Q&A with Christina Ellervik, MD, PhD, MMSCI Class of '18.
Q: What is your research background?
My background mostly consists of observational genetic studies using cohorts from large general population studies in Denmark. The cool thing about Denmark is that we have public registries of information that are separate from any healthcare or insurance system. This allows us to create large cohorts of 100,000 individuals that resemble the general population.
Currently, I work in the field of genetic epidemiology, where we look at different pathways from genes through different biochemical measures of disease.
Q: You have an MD and a PhD, why would you add a Master’s degree?
Both my MD and PhD are in biochemistry and genetics and although I’ve written a lot of articles on genetic epidemiology, no one really recognizes that I have a background there as well. Since I've done research in genetic epidemiology for 10 or 12 years, I would like a degree that proves that it’s something I actually know. I made a lot of considerations before I submitted my application, but now I’m not sure how I could have done without the Master’s course.
Q: What are some of the highlights of the program?
One of the highlights is the focus on biostatistics, which is a substantial part of year one. It’s not just long lectures with a lot of formulas where you leave saying ‘how can I actually use that?’ It’s very hands on and taught unlike any course I’ve tried before.
The biostats modules are primarily led by Brian Healy, who is brilliant at taking very complex concepts, formulas and scripts and breaking them down to their essence. The benefit of Brian’s approach is that you can directly implement it. I’m already using several of his ideas and scripts in my mentored research project.
It’s also been quite motivating to hear from researchers outside of the Harvard system. We’ve had a couple lecturers from the biotech and pharmaceutical industries, which allowed us to see how the same statistical methods can be implemented a number of different ways depending on your aims and perspective.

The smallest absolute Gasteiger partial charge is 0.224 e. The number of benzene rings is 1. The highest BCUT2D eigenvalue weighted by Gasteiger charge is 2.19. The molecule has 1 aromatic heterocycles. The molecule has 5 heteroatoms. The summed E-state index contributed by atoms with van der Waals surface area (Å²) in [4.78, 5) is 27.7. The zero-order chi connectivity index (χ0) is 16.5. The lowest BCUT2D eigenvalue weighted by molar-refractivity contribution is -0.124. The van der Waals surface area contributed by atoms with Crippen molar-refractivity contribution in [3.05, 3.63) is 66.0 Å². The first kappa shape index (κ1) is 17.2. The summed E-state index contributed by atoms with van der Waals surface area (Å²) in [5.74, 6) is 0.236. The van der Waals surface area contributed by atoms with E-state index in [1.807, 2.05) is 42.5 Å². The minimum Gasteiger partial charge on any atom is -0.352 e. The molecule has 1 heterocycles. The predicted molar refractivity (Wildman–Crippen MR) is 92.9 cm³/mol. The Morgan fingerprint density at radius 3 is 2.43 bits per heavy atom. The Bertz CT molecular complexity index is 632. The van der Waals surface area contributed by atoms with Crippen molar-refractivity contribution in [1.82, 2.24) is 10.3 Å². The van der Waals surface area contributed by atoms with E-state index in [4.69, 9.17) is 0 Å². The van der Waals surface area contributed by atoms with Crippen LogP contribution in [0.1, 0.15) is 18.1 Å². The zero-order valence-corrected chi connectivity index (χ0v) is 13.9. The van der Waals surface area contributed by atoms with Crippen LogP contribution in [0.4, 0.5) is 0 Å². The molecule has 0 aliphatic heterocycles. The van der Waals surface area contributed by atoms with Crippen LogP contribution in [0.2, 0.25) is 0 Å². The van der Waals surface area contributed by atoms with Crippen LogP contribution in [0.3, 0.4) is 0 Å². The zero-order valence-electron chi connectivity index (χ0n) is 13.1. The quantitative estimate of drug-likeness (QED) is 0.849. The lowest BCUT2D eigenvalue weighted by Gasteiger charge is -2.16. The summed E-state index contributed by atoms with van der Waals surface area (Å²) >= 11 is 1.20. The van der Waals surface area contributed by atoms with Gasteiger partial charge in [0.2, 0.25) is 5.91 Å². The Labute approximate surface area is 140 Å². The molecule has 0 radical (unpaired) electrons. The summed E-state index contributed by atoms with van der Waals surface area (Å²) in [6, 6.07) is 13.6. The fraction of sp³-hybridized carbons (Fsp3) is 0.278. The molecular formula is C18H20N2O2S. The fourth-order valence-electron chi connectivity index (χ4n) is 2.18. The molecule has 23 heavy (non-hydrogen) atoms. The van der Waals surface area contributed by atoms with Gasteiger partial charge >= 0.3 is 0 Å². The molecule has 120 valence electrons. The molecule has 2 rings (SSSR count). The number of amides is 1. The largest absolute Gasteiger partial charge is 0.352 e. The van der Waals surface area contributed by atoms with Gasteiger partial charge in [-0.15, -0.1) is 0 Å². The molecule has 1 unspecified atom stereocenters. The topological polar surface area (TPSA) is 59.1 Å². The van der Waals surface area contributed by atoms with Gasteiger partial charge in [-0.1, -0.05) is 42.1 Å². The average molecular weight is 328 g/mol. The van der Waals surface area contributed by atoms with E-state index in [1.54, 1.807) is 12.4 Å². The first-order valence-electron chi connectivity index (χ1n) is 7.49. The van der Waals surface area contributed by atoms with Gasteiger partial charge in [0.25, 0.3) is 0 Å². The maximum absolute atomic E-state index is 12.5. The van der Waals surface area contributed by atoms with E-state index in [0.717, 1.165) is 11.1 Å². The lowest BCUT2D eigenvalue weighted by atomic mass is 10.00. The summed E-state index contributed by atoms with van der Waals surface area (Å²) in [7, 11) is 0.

Q: How do you think the MMSCI program will impact your career?
The course has already improved my writing, script skills and understanding of applicability. I think one of the great things about this program is that it’s not focused on a disease, or genetics, it’s very methodological, rigorously so. It doesn’t matter what you’re investigating or what exposures you’re looking for, because we all have to use the same rigorous methodology. That’s what makes good researchers.
If you have additional questions about the program after reading the blog or want to apply to the MMSCI program, please visit the website at hms.harvard.edu/mmsci or attend an upcoming information session.
Christina Ellervik, MD, PhD is a board certified clinical biochemist from Denmark and an Associate Professor at University of Copenhagen. Currently, she is a Visiting Scientist at Boston Children’s Hospital and Department of Preventive Medicine, Brigham and Women’s Hospital, Boston, MA, USA. She is the Founder of the Danish General Suburban Population Study (N=21,000) with 200,000 biospecimens and Co-editor for the journal, Clinical Chemistry. She has supervised several MD students for their PhD and Master’s Degree in Clinical Biochemistry.